Choosing an accounting system can be a very challenging task. There are many considerations, and likewise nearly endless choices. Does your business require a simple over the counter solution? Does your business need a more customized or specialized system? Maybe your business doesn’t even need a specific accounting system and can function in standard spreadsheet software such as Microsoft Excel? Regardless of the scenario, the decision should not be made with haste.

Although every situation is unique, here are some common considerations that should be taken when assessing any accounting software or system:

  • Accuracy and Relevance of information - Likely the most important consideration is whether the system is capable of producing the reports and information that you require in your business. Can the system run financial reports? Can the system create invoices? Depending on your business, you may need the system to produce a number of reports or documents, it is important to take the time upfront to think about the requirements and ensure that the system is capable of producing the appropriate information.
  • Implementation time and training - How sophisticated is the system, will it require significant training for yourself or your staff?
  • Converting from old systems processes and procedures - Do you have a current system in place? If so, how difficult will it be to convert your old process and procedures as well as historical data into the new system? Is there any chance for automation?
  • Number of users and access to the system - Do you require multiple users or staff members to use the system at once? If so, can the system handle the number of users that you will require? Furthermore, does the system integrate with external users such as the CRA or external auditors?
  • Access and Security - Is there appropriate security in place to restrict and monitor the access to the information in the system? Does your business hold confidential information that would require additional security?
  • Support and Maintenance - The last thing you want to do is be caught with a system that you cannot support or maintain. Is there support available? What is the cost? Are there regular updates? Does the system update information such as tax rates, etc.?
  • Additional Modules - Will you require additional modules such as an inventory management, fixed assets, payroll? If so are these included in the system or are they additional costs?
  • Integration with any existing systems - Perhaps you already have existing systems in place for your business. Does the proposed system have the capabilities to integrate with your current systems? For instance, if you already have a point of sale system in place, is there an opportunity for automation between the two systems.
  • Price - Last but not least, it is important to consider the price of the system. Not only the upfront costs, but also additional costs down the road. Are there monthly fees? Have we considered the costs of maintaining and upgrading the system? Are there hardware requirements that we’ll need?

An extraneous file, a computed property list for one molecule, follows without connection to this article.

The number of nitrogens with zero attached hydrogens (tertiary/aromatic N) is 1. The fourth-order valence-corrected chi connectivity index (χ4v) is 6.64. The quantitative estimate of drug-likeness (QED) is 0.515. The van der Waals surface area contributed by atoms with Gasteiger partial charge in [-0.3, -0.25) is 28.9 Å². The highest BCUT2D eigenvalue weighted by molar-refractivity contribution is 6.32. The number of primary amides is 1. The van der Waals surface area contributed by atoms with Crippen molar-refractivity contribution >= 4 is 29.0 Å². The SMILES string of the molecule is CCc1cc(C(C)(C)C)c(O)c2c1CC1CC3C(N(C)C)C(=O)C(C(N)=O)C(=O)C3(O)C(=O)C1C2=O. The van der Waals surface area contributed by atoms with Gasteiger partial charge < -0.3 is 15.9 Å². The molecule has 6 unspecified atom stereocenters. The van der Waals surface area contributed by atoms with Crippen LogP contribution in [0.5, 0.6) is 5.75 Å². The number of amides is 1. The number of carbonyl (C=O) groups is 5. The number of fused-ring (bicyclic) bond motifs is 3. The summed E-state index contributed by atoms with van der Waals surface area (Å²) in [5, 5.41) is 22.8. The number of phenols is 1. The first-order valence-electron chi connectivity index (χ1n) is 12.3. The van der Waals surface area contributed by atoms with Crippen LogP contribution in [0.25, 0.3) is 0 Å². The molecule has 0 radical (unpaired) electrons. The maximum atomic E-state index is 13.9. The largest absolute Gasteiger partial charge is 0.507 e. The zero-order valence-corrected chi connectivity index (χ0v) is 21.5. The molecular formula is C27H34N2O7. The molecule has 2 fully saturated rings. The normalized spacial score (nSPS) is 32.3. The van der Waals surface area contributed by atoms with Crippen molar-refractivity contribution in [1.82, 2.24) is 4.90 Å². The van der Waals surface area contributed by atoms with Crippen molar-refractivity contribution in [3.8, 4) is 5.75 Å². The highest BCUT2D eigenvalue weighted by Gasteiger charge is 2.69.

It is very important to spend sufficient time considering the factors upfront in setting up any new information system, and accounting is no different. Without an appropriate system in place maintaining and accessing information can become extremely inefficient. It is often an excellent opportunity to consult an expert.

In today’s world, access to information has become extremely convenient and efficient. However, with this convenience comes an increased risk of information theft and/or loss. As such it becomes more important than ever to ensure that appropriate measures are taken to maintain the integrity of information held by a business.


Restricted access to the system

There are a number of reasons that you may wish to restrict access to information. Perhaps it’s restricting the access for internal staff, there may be documents or information that you don’t want your employees to access or edit (for instance compensation information). Another obvious example is confidential information that you might take from customers, clients or even vendors. Your business may have other concerns as well, such as competition. It may be detrimental if a competitor was to access financial information.

Given the potential severity of some of the situations where confidentiality is breached, it is imperative that appropriate measures and safeguards are in place to ensure that the information is protected. When in doubt it is always best to contact an expert to ensure that all information is stored, accessed and transmitted appropriately.


Regular backups

A backup strategy is one of the most important function of an information system. There are a number of situations that can result in data loss such as:

  • hardware failure
  • software failure
  • user mistakes or errors
  • intentional or malicious data destruction
  • disasters such as floods or fires.

The loss of information can result in massive inefficiencies through rework, or even worse complete loss of data. As such it is crucial that a backup strategy is in place to ensure that the impact is mitigated.